The patient may experience other side effects that concern them. If they notice other concerning symptoms not listed above, contact a doctor or pharmacist to discuss them. If the symptoms are severe or they warrant being considered an emergency, then contact 911 immediately or contact the U.S. poison control number 1-800-222-1222 for advice.


It is vitally important that the patient reads the instruction and follows the advice of a medical professional, when taking Potassium aminobenzoate. Failure to do so may result in no effect, a reduced effect, an unwanted effect or even overdose. Always consult with a medical professional over the dosage and read the written instructions in full, before taking the drug

It is usually prescribed to be taken 4 times each day but this may vary. Do not take this medicine in differing amounts other than how it was prescribed, or for any longer than recommended. It can take up to two months before the patient notices any significant improvements in the condition.

If the patient is taking the tablet form of Aminobenzoate Potassium, first crush the prescribed number of tablets and dissolve in a glass of water (around 8 ounces or 240 milliliters) or juice. Stir well and drink the all of the mixture right away.

If the patient is taking capsules, take the prescribed dose with a full glass of water (8 ounces or 240 milliliters) juice, or milk to lessen stomach upset side effects when the drug takes effect.

If the patient is taking the powder from packets, mix the dose in a full glass of cold water (8 ounces or 240 milliliters) or citrus based fruit juice. Stir well until dissolved and drink the entire mixture immediately. If the patient is using water to administer the mixture, they can also drink a citrus or carbonated drink after taking the dose to reduce any aftertaste from the medication. It is also recommended to take the medicine after eating a full meal or large snack. This will help prevent stomach side effects such as nausea and will keep blood sugar level from sinking too low.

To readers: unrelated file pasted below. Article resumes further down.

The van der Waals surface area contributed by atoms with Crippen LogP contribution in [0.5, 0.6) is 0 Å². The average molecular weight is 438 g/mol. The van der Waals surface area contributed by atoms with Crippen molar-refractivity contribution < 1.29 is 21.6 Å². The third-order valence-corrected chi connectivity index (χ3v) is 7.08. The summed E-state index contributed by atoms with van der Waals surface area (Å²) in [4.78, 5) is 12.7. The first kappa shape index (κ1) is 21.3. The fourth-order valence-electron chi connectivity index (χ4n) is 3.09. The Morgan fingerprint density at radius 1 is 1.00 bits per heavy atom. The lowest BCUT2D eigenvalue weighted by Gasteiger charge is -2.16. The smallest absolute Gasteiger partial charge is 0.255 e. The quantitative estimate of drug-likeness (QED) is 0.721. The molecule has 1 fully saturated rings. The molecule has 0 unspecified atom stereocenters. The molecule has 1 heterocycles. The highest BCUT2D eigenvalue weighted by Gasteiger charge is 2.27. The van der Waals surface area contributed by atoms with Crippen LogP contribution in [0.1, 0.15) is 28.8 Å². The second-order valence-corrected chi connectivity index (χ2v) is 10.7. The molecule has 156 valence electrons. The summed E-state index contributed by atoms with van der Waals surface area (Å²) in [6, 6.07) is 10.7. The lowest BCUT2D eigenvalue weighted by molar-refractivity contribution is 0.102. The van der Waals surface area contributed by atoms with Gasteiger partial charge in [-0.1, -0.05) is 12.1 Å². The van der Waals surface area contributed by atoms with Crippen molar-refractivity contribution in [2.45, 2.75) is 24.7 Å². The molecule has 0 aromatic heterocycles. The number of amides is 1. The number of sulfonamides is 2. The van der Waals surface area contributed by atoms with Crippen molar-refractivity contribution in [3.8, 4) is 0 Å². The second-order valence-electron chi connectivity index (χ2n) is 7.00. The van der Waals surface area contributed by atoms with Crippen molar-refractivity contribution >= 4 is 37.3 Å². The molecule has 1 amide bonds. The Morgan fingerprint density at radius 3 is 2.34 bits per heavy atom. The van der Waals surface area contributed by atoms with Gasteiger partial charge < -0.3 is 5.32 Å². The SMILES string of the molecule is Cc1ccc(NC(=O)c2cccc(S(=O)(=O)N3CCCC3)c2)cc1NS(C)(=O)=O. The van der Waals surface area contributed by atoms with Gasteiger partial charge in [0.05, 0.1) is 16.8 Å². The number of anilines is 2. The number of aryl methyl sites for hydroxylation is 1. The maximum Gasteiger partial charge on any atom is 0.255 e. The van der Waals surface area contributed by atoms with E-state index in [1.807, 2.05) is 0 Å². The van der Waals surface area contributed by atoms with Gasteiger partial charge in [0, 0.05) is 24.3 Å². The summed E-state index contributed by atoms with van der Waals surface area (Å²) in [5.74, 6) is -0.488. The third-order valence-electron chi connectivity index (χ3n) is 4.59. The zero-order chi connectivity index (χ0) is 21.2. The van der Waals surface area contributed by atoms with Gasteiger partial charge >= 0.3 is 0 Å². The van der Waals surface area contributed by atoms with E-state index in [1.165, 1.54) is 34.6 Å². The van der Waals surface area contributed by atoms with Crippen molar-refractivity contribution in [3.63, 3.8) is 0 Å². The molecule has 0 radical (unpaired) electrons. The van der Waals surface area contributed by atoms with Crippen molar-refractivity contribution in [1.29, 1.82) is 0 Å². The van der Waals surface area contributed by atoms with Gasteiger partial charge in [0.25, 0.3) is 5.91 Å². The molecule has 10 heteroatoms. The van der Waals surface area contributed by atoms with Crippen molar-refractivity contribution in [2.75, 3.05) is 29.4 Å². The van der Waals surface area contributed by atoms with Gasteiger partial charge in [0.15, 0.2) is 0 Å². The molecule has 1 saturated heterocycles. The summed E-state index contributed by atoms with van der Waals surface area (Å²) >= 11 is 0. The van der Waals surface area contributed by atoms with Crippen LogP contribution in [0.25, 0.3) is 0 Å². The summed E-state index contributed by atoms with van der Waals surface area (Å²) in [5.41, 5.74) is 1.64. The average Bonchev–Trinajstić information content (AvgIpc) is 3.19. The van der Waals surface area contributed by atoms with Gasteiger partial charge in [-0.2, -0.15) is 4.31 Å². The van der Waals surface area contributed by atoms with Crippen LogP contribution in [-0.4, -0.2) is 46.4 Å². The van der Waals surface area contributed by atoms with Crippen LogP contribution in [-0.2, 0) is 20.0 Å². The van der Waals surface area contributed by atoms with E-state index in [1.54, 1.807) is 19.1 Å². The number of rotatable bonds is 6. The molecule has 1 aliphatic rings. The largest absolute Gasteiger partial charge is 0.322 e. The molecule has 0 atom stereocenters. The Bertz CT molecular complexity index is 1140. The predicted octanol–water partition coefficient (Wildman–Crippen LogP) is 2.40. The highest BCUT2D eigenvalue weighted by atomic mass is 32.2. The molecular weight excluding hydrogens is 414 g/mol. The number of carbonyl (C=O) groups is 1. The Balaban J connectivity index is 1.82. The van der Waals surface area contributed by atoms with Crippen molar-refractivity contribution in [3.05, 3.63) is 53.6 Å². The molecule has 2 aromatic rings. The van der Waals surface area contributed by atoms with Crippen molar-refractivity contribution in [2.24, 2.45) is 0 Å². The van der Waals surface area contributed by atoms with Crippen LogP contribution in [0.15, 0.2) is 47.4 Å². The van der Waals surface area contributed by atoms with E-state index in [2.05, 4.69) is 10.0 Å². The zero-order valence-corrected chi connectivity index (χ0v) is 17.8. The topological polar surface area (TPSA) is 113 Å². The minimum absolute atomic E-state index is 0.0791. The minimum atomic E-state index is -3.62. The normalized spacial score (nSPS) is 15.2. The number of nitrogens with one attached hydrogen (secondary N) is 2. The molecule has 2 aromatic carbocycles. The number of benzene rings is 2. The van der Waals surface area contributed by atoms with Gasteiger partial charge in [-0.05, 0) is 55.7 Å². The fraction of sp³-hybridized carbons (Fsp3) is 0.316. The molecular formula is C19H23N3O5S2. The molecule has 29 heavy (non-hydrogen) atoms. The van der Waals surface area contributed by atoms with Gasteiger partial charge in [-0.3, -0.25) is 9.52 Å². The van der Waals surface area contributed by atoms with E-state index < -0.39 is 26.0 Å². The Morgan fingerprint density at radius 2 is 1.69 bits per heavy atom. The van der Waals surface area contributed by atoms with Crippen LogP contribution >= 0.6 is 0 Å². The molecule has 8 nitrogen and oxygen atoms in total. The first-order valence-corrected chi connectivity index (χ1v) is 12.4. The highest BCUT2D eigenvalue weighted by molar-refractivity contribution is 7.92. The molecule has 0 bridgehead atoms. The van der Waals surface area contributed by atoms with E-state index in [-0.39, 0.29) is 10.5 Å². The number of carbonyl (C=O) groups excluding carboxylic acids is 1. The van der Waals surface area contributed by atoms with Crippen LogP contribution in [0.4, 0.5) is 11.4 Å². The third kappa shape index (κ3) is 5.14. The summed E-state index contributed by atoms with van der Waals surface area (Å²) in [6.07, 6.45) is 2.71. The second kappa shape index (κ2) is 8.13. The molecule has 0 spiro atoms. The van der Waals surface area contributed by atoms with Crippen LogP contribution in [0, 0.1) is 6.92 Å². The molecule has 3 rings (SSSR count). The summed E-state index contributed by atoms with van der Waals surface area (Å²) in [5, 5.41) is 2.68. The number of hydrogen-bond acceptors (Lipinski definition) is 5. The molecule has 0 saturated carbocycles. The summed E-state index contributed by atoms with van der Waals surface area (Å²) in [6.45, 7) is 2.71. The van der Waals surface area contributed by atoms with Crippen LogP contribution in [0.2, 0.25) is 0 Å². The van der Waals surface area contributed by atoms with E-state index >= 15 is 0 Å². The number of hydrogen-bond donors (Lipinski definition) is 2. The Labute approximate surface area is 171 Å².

If a child is prescribed Aminobenzoate Potassium, tell a doctor or pharmacist if the child has any changes in weight. Doses are based on weight in children and even small changes may affect the required dose.

Use Aminobenzoate Potassium regularly to get the best results. Refill the prescription before running out of medicine completely, to avoid periods of non-medication, as these can harm results. The patient should take a missed dose as soon as they remember. Skip any missed dose if it is now or almost now time for the next scheduled dose. Do not catch up or take extra medicine to make up the missed dose if its full period has elapsed.


If a patient is taking Aminobenzoate Potassium, then it is important to avoid any unwanted interactions. Interactions are when two or more substances combine in the body to change how either one may work. This may include reduced effects, either drug not working at all, or induce adverse effects which may be harmful. As such, the patient should consult with a medical professional regarding each and every medication they are taking, to avoid unwanted reactions. Before using this medication, tell a doctor or pharmacist of all prescription, nonprescription, herbal products or remedies used. Additionally the use of caffeine, alcohol and any recreational drugs should be discussed also. A policy of full disclose is the safest way to obtain accurate medical advice from a doctor or pharmacist.

Below is a list of known interacting substances. These include but are not limited to:

  • Advair Diskus, Fluticasone or Salmeterol.
  • CoQ10 or Ubiquinone.
  • Darvocet-N 100, Acetaminophen or Propoxyphene.
  • Diovan HCT, Hydrochlorothiazide or Valsartan.
  • Fish Oil Ultra or Omega-3 polyunsaturated fatty acids.
  • Glucosamine & Chondroitin with MSM, Chondroitin, Glucosamine or Methylsulfonylmethane.
  • Iron Sulfates such as Ferrous Sulfate.
  • Letairis or Ambrisentan.
  • Lexapro or Escitalopram.
  • Lipitor or Atorvastatin.
  • Omega 3-6-9 Complex.
  • Osteo Bi-Flex Plus MSM.
  • Protonix or Pantoprazole.
  • Prozac or Fluoxetine.
  • Selenium TR or Selenium.
  • Vicodin, Acetaminophen or Hydrocodone.
  • Vitamin B12 or Cyanocobalamin.
  • Vitamin C Ascorbic Acid.
  • Vitamin D2 Ergocalciferol.
  • Vitamin D3 Cholecalciferol.